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        Contingency Planning, Now More than Ever

        It turns out that some consumer goods manufacturers and retailers are having a hard time finding space on container ships and even finding containers to ship in. This has driven up the cost of shipping these items and at times resulted in deliveries arriving too late for scheduled promotions or seasonal demand peaks. This, during a time of constrained consumer spending in North America and Europe and an extended period where the Baltic Dry Index (a measure of shipping rates for bulk commodities such as ore and grain) has been dropping at a record-breaking rapid clip. This sort of unexpected and counterintuitive event has been having a negative impact on the affected companies. Could they have anticipated this possibility? Should they have? I think the answer is: Yes.

        The events of the past three or so years should have taught everyone the value of contingency planning. Naïve extrapolation works well enough in steady state environments, but the turmoil in most markets just before, during and now after the end of the recession has routinely made companies’ plans obsolete very quickly. Companies need to be able to think the unthinkable and understand the impact of potential anomalies on their operations and ultimately their bottom line.

        Very likely there is some degree of contingency planning going on everywhere in a company. The problem is that it’s often done in people’s heads and perhaps expressed in passing conversations or briefly mentioned in a meeting or two. To be truly useful, contingency planning must be done collaboratively across business silos and in a structured fashion. Structured in the sense of attaching numbers to these scenarios and running them through a business model to see the impact on inventories, sales quotas, schedules, revenue, cash flow, market share and so on.

        Today, in most businesses, these sorts of exercises are usually confined to a business silo or two. Our research shows that the main company-wide collaborative planning and review activities are about the budget. Few companies have adopted what we call Integrated Business Planning. Yet budgeting and planning are two different sorts of forward looking exercises. The purpose of budgeting is fixing a forecast to achieve fiscal control. The purpose of planning to find ways to achieve business goals through an open-ended exploration of possibilities. When the purpose of the exercise is mainly to make options as finite as one can (as it is in budgeting), contingency planning winds up limited to an optimistic, conservative and base case. It does not anticipate explicit bluebirds or black swans and how to deal with them.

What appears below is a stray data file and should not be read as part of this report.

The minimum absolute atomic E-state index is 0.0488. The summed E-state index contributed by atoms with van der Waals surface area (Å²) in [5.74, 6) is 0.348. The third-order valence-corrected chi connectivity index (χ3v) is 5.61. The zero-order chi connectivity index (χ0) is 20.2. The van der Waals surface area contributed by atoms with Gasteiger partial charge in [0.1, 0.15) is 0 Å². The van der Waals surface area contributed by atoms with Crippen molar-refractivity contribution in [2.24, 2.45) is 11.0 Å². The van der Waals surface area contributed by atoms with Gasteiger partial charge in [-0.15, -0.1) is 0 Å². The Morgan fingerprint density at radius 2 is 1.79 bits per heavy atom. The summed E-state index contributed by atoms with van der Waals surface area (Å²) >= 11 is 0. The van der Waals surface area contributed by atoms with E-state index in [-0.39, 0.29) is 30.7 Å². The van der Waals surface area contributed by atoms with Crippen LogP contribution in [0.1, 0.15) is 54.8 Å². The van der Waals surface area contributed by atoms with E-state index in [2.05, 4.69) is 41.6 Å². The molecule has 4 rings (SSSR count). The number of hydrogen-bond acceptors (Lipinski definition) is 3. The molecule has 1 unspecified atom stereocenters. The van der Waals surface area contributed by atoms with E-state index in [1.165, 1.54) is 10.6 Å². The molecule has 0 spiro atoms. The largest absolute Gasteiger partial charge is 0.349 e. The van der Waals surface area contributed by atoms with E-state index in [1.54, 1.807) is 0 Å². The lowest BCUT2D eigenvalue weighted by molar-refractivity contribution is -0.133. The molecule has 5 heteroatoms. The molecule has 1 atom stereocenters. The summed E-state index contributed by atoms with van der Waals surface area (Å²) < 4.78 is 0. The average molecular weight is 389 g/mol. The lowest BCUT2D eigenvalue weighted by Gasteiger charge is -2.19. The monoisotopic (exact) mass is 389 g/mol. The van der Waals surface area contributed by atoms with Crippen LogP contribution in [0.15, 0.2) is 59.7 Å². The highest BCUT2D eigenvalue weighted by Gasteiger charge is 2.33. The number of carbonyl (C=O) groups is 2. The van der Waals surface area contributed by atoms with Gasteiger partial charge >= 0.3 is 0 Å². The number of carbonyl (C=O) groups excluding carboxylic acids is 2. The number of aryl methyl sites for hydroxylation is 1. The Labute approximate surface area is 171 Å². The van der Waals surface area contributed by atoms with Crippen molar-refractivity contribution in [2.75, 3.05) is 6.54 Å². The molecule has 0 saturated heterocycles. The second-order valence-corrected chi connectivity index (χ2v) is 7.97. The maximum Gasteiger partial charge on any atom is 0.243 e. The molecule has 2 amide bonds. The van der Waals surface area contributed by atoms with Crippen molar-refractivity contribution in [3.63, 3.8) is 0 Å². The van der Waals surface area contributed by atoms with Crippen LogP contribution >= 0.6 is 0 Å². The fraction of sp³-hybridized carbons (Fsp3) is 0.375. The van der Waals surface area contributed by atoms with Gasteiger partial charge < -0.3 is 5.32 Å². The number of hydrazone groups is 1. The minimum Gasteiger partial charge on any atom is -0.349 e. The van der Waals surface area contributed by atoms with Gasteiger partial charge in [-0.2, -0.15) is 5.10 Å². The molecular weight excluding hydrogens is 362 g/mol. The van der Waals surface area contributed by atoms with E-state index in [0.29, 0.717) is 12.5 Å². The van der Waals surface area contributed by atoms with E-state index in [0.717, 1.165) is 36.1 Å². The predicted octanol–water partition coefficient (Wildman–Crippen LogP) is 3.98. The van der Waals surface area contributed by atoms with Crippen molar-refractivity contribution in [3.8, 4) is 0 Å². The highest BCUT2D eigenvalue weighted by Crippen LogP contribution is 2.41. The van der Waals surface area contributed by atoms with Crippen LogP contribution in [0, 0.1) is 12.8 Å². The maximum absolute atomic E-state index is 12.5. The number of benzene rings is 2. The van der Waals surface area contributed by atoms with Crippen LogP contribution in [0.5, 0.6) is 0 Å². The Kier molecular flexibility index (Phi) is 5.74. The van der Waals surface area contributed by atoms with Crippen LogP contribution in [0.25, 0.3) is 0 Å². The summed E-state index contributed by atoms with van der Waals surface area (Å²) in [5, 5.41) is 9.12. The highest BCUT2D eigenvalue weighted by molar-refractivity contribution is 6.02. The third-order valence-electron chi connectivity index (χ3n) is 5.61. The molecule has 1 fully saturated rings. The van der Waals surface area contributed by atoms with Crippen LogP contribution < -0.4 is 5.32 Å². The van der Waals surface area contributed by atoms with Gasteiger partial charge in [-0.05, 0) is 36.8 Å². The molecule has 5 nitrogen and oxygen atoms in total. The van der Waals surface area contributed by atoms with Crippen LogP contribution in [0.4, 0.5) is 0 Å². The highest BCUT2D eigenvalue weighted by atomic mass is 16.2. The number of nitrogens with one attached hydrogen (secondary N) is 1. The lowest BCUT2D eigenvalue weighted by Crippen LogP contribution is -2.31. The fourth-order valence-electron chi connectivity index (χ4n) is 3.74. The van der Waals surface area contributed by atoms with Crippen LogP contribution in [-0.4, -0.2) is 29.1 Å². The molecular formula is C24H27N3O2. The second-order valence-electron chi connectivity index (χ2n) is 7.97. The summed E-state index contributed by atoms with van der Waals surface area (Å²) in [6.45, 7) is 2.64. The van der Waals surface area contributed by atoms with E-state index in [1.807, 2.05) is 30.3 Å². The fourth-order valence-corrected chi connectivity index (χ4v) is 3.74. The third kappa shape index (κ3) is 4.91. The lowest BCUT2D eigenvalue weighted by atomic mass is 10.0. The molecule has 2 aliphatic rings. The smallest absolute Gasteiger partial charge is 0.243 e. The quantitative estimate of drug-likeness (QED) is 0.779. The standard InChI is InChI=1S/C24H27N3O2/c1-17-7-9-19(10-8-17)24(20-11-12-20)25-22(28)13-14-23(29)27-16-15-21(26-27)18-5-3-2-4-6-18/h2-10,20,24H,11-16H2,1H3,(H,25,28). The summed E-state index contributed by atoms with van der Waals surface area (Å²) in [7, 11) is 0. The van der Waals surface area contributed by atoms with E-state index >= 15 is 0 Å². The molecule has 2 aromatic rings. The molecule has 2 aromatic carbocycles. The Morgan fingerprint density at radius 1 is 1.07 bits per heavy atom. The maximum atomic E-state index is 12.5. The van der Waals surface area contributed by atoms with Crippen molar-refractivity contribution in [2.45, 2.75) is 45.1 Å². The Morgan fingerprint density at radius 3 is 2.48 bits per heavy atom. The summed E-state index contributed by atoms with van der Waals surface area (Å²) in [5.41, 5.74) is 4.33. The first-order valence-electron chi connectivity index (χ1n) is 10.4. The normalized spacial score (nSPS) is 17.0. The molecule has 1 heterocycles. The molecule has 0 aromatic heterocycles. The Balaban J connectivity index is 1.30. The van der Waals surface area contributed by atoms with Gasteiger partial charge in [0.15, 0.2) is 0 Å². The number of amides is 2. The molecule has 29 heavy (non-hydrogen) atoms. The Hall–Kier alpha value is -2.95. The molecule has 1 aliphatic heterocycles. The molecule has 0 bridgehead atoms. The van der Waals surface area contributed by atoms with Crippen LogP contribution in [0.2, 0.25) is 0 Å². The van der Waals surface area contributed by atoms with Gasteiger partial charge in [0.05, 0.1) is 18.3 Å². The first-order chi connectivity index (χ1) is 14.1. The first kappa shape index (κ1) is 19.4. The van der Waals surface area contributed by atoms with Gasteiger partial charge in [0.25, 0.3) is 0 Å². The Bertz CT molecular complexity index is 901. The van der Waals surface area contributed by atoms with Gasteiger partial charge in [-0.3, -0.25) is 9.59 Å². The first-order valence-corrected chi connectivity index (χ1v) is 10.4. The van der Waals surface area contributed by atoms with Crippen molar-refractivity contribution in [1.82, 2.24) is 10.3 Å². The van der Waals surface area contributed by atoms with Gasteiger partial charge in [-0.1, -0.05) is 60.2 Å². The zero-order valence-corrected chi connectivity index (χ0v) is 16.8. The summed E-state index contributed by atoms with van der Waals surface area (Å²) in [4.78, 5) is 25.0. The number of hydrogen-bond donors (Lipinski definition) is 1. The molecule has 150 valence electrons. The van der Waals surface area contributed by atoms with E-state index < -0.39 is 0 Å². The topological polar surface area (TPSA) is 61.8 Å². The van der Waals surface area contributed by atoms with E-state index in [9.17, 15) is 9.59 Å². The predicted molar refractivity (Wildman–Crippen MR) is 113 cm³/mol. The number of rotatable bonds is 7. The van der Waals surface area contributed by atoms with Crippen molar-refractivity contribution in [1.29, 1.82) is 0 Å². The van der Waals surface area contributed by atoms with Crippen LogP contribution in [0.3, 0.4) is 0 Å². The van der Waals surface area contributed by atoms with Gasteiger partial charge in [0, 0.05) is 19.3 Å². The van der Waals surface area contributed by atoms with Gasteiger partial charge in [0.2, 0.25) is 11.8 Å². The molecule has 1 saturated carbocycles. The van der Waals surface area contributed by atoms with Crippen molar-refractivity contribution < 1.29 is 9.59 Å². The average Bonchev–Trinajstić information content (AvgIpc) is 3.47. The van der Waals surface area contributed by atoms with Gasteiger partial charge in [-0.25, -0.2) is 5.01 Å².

Companies usually don’t go out of business because they fail to do contingency planning well. However, they routinely fall short of their potential because in scrambling to deal with a crisis situation they don’t react fast enough or make the best decisions or respond in a coordinated fashion. All of this costs time and money. Rather than being able to use unexpected events for competitive leverage, they at best will match their rivals.

        Beyond confusing budgeting and planning, companies fail to do the right kind of contingency planning either because they lack the proper information technology – a dedicated planning application – or they fail to use their dedicated planning application to support an explicit contingency planning process that is designed to anticipate opportunities and threats. Having a contingency planning process that examines the potential impact of foreseeable but unlikely events does not have to replace a company’s budgeting efforts. It will complement budgeting and improve the individual planning efforts that go on in most parts of the business independent of the budget. The economic turmoil of the past three years is unlikely to go away soon. Managing successfully over the next several years will mean doing a better job of anticipating the unlikely and unusual. The tools that facilitate more rigorous, complete and integrated analyses are readily available and may even exist in your company. Now, more than ever, companies need to make it a standard piece of the operational and financial planning.

        Let me know your thoughts or come and collaborate with me on Facebook, LinkedIn and Twitter.


        Robert Kugel CFA - SVP of Research


        Robert Kugel
        Executive Director, Business Research

        Robert Kugel leads business software research for Ventana Research, now part of ISG. His team covers technology and applications spanning front- and back-office enterprise functions, and he personally runs the Office of Finance area of expertise. Rob is a CFA charter holder and a published author and thought leader on integrated business planning (IBP).


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